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Need help identifying this

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spec

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Hi MG,

It looks like a wire-wound power resistor.

spec
 

MikeMl

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NiChrome-wire-wound power resistor, likely low-Ω, rated for ~5 to 10W. Do you have an Ommeter? If so, measure its resistance.
 

MikeMl

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MikeMl

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Found it at Rat Shack, of all places... You didn't put in a country when you registered for this forum, so don't know if any of the these vendors are appropriate...
 

audioguru

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The leads on my multimeter measure about 0.3 ohms so maybe you are measuring the resistor of only 2.2 ohms plus the 0.5 ohms resistance of your meter's leads.
Since it measures correctly and looks OK then why do you think it needs replacement?
 

audioguru

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Is the resistor in the car or is it part of the rheostat in the remote control that controls the car's speed?
 

M Godwin

New Member
The leads on my multimeter measure about 0.3 ohms so maybe you are measuring the resistor of only 2.2 ohms plus the 0.5 ohms resistance of your meter's leads.
Since it measures correctly and looks OK then why do you think it needs replacement?
I agree and the motor works so there must be a another reason why the wheels are not turning, problem might be in the remote. Wiring in the remote are connected but must be some other problem.

I really appreciate all the help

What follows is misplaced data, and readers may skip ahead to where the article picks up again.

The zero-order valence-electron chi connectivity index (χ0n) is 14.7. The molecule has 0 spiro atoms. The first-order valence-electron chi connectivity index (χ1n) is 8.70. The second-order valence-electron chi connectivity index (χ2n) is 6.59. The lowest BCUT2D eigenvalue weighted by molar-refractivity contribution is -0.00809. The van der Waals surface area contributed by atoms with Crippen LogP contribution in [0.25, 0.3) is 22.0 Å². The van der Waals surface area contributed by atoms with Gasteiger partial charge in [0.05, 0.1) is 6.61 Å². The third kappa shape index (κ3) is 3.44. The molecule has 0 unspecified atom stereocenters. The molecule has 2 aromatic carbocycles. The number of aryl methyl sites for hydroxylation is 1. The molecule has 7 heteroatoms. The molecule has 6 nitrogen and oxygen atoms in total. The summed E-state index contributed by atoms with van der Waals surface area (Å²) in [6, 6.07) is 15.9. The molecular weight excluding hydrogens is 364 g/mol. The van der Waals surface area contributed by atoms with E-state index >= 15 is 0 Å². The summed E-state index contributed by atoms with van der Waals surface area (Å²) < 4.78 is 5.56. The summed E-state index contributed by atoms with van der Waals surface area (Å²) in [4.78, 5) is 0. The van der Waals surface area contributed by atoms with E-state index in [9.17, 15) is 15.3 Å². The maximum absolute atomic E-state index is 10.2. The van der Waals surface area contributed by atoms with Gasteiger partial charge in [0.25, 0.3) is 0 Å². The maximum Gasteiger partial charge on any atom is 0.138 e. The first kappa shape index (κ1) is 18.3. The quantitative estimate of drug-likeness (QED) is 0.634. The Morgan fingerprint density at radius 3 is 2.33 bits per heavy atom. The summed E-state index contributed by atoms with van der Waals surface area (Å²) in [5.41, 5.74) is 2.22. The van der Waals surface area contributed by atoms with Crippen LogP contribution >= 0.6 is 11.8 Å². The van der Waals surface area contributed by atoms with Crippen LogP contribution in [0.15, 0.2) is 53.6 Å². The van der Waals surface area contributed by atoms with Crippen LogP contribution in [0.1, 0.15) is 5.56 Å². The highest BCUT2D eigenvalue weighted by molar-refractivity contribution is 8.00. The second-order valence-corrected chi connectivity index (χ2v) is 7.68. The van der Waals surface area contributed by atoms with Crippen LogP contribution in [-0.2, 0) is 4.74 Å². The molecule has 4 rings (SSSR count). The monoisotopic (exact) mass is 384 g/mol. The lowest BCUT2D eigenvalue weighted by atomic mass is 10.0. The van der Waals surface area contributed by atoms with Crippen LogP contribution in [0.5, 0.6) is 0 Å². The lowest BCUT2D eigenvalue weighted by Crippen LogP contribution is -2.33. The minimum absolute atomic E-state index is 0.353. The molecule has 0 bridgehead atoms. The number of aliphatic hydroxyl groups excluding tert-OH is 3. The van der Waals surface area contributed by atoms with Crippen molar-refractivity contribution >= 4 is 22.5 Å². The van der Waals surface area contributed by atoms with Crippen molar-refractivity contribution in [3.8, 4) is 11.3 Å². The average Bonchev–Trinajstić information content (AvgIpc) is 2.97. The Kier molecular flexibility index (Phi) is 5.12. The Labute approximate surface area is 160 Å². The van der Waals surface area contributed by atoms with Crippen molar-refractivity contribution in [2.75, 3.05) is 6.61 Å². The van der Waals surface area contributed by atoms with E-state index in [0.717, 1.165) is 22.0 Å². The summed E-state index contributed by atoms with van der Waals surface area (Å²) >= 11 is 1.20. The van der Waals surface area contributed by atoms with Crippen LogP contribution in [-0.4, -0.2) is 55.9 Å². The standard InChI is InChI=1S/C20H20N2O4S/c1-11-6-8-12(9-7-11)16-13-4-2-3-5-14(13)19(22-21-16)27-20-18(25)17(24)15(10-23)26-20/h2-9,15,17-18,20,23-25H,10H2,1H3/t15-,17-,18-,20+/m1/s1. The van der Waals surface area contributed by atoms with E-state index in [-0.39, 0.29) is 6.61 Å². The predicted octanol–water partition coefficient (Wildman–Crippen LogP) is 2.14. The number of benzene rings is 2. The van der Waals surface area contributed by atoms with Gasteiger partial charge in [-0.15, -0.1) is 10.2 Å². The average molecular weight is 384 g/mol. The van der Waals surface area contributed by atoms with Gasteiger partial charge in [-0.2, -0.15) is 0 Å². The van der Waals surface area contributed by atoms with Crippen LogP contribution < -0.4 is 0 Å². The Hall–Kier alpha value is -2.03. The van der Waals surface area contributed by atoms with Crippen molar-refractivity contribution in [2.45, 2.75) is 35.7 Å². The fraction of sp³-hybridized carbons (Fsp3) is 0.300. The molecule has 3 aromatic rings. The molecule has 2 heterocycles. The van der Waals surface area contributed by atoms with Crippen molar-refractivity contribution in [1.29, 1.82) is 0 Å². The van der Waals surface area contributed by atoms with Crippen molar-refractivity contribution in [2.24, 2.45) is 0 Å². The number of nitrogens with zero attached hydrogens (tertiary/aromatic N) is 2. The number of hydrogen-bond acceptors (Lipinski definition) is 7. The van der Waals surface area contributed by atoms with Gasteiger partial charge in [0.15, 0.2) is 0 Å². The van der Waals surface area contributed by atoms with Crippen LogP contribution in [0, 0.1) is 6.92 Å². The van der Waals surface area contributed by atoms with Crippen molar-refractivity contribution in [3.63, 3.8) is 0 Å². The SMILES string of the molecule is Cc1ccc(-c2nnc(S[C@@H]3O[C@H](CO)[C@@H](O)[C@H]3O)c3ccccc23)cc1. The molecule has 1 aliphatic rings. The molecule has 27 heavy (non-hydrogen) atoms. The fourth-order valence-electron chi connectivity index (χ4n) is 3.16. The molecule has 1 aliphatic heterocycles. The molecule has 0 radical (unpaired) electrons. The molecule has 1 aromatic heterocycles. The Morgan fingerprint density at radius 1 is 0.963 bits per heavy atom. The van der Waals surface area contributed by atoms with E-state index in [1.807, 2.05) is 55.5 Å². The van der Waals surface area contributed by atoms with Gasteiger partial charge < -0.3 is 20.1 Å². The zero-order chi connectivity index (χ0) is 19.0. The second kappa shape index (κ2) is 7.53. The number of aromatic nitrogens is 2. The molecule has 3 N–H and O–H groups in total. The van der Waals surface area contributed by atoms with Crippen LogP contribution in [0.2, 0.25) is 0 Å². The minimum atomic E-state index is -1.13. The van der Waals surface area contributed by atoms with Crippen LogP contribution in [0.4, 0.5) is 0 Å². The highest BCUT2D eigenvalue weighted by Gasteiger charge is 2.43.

KeepItSimpleStupid

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M: Something that works a lot of times is to remove the batteries and short the battery terminals to the device. The shortest time I used was about 30 seconds and the longest overnight. With a device I did not have easy access too (A home thermostat), I removed power for 2 weeks and installed a TVS diode. So far, 2 years and no backlight turn-ons.
 

Nigel Goodwin

Super Moderator
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At a guess, and considering the age of the car, it could be part of the (crude) steering servo arrangement - with a sliding contact moving along the wirewound resistor a simple non-electronic servo mechanism. In the old days such crude systems were common, as complex IC's for servo systems didn't exist yet.
 

spec

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Those resistors are notorious for the contacts going open circuit/high resistance where the terminal/wires connect.

It is best to do an end-to-end check:
Get two needles and connect one to each test lead of your meter.
Push the points of the two needles through the insulation of the wire connecting to the resistor and make sure the reading is around 2.2 Ohms.

spec
 

Tony Stewart

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If you can measure, the resistance, what is the fault?

If I were designing a powerful motor with no space for locked rotor heat, , I would add a PTC nichrome resistor like this not a fixed R.
 

RODALCO

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You can find that type of wirewound resistors on old pre 1975 car voltage regulators which had a generator instead of an alternator.
 

Les Jones

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Hi MG,
Can you clarify what you mean by turning the wheels. Do you mean turning the wheels to drive the car (Propulsion.) or to change the direction of the car (Steering.) ? If it is steering can you trace the wiring for the steering motor servo system ? There will be a potentiometer that provides feedback of the steering direction. There will also probably be two relays or a number of power transistors which will probably be germanium rather than silicon from the age of the toy. Some close up pictures of the steering mechanism would also be helpful.

Les.
 
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